1a. Objectives (from AD-416):
Objective 1: Enhance and promote cotton’s natural sustainability features in the context of disposable nonwovens applications. Objective 2: Characterize and correlate the relationships among the cotton fiber quality parameters, the nonwovens process-ability, and the final fabric performance characteristics. Objective 3: Develop and optimize hydro-entanglement chemistry and process parameters for cotton fiber and the nonwoven fabrics thus produced. Objective 4: Develop innovative end-use functional technologies that enable increases in the amount and value of cotton used in nonwoven applications. Objective 5: Develop processes for producing nonwoven fabrics from greige cotton.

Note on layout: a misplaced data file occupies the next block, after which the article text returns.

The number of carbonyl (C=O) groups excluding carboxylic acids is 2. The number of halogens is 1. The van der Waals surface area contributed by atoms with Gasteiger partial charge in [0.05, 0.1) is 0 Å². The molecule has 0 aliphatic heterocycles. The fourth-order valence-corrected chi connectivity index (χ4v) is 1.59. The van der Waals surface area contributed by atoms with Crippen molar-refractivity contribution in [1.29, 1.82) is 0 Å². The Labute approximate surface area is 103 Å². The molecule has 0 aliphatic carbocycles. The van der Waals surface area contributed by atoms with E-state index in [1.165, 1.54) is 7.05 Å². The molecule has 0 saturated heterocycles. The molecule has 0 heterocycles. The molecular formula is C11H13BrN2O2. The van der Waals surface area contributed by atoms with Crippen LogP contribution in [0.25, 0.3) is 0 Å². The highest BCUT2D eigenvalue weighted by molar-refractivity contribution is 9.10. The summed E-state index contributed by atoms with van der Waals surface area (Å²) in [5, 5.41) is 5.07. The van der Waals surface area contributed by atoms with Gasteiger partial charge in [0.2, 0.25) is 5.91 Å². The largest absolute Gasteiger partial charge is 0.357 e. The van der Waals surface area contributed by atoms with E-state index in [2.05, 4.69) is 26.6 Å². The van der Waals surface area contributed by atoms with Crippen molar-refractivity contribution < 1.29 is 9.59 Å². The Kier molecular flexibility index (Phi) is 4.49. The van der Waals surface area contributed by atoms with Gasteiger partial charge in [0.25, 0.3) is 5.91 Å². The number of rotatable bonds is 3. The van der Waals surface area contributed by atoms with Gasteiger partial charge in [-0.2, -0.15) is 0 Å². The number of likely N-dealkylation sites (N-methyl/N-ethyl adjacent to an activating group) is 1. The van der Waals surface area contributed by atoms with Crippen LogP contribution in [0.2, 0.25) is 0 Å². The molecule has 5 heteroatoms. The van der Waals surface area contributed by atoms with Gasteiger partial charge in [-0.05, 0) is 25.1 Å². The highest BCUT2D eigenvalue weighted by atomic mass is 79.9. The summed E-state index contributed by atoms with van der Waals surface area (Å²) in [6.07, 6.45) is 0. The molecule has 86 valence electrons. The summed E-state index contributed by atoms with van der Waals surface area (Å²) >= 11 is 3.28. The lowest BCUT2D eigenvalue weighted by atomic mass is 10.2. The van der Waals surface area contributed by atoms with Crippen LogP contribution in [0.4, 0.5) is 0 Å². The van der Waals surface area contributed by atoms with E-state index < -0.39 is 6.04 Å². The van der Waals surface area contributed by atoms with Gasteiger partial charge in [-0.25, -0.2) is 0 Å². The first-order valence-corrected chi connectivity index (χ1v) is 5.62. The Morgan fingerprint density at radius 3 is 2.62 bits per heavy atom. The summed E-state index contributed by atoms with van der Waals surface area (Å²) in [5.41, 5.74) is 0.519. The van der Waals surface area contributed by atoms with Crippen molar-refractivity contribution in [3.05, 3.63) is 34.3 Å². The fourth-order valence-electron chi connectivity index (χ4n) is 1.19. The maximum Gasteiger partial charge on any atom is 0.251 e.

1b. Approach (from AD-416):